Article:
Hare coursing

First convictions using new hare coursing laws show fresh legislation is possible

New anti-hare coursing legislation came into effect last summer. We’re now seeing the first prosecutions under that law. And it shows courts can have an impact on wildlife crime – if the government wants them to.

Police gained new powers to deal with hare coursing on 1 August 2022. As part of the far-reaching and draconian Police, Crime, Sentencing and Courts Act – legislation largely seen as an anti-protest and anti-traveller law – the government included amendments focused on coursing.

They included increasing the penalty for coursing up to unlimited fines and a custodial sentence, as well as stopping convicted offenders from owning dogs. Powers for courts to recover costs for kennelling dogs were also included. And, perhaps most significantly, the law introduced two new offences:

  • trespassing with intent to course hares with a dog
  • going equipped to course hares with a dog

It takes some time between the introduction of these powers and their eventual use in court. However, as of 2023, convictions using the legislation have started coming through.

Hare coursing convictions

David Hilden and Tyron Young were the first two people to be convicted under the new laws. Colchester Magistrates Court found the pair guilty of trespassing with intent to course on 21 February. As a result, the judges barred them from owning dogs for three years and ordered them to pay several hundred pounds in fines.

Then, on 9 March, Boston magistrates found Darren Lee and Ronnie Doherty guilty of two charges of trespassing with the intent to course hares. As a result, the court handed a bill of more than £11,000 for kennelling and veterinary costs to the pair. It also handed each man £416 in fines. Both were then disqualified from owning dogs for five years. Chief inspector Steve Williams of Lincolnshire Police told BBC News that it was the first convictions using the new law in the county.

Two images of Ronnie Doherty holding hares he's killed through hare coursing
Ronnie Doherty, via Facebook.

Later in the same month, Warwickshire magistrates convicted two of three people with the new laws. Police had previously charged Peter Loveridge with trespassing with intent to course hares and Danny Bridges with being equipped to course hares. They both also faced charges under the Hunting Act whilst a third man, Tony Taylor, was charged solely with Hunting Act offences. When Warwickshire magistrates found the trio guilty on 23 March, they handed all three bills for kennelling that totalled £2085 each. The trio were also disqualified from owning or keeping dogs for five years. Warwickshire Police rural crime team told Warwickshire World that it was the first convictions with the new laws in the county.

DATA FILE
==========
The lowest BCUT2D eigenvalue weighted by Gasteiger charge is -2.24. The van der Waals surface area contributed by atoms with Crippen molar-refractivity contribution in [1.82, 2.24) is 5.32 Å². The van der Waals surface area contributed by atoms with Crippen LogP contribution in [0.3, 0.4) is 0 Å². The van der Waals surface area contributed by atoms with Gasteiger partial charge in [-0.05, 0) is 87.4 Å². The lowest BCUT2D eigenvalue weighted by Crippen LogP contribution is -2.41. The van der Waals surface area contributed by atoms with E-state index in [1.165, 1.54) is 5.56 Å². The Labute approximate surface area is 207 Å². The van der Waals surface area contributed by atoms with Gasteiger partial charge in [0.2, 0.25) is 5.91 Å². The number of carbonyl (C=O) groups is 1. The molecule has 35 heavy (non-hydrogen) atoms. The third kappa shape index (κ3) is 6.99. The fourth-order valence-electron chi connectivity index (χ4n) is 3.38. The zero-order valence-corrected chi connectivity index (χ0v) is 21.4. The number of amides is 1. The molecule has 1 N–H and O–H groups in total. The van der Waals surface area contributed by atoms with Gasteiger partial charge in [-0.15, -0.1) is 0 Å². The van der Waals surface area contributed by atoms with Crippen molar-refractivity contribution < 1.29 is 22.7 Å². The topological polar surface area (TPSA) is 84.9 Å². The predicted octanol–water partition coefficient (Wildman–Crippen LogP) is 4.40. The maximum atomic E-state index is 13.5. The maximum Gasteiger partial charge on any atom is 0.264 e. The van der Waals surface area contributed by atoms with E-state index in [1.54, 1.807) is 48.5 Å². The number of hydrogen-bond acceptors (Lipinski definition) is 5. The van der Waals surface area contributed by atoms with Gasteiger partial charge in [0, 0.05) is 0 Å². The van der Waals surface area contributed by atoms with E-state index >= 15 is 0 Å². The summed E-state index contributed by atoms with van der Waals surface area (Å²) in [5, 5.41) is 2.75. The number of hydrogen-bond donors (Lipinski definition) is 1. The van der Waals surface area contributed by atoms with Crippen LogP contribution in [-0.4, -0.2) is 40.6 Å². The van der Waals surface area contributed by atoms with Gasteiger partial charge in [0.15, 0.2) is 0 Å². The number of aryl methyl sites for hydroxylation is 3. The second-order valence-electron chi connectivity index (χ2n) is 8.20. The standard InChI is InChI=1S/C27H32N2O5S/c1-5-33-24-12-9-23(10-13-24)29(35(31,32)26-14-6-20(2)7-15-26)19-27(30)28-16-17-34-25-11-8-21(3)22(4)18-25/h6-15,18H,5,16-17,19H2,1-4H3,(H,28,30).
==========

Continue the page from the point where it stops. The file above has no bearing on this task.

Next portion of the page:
Other convictions under the new laws include three men convicted in Oxfordshire in February and three men convicted in Shropshire in March.

New laws work if there is a desire for them

It’s early days, so it’s difficult to know yet the full impact of the new legislation. BBC News reported on 26 December 2022 that Lincolnshire Police praised the new legislation. Superintendent Lee Pache said that the ‘going equipped’ law meant police are now able to stop and search vehicles they suspect are involved with coursing. And as a result:

“In recent weeks, Supt Pache said the force had made an “unprecedented” 22 arrests and seized or recovered 32 dogs.”

However, these figures will be just the tip of the iceberg in terms of the number of people actually coursing. Nonetheless, the figures will please chief inspector Phil Vickers, who heads up the nationwide policing strategy against coursing called Operation Galileo. When Protect the Wild spoke to him before the new laws came in, Vickers said the legislation was essential to “address the weakness in the legal system of using legislation from the 1800s to tackle offences which have developed in the 21st century”.

Protect the Wild also said at the time that decoupling coursing penalties from the Hunting Act “felt like an indirect attack” on the anti-hunting legislation. However, it has also shown that new laws can breathe life back into policing wildlife crime. Scotland has led the way on this against hunting with hounds by passing its new Hunting With Dogs Bill. It’s now time for Westminster to follow the evidence and do the same for England and Wales. If there’s a law that targets people for looking like they’re going to course hares, then there can be a law that tackles people looking like they’re going to hunt hares – and foxes.

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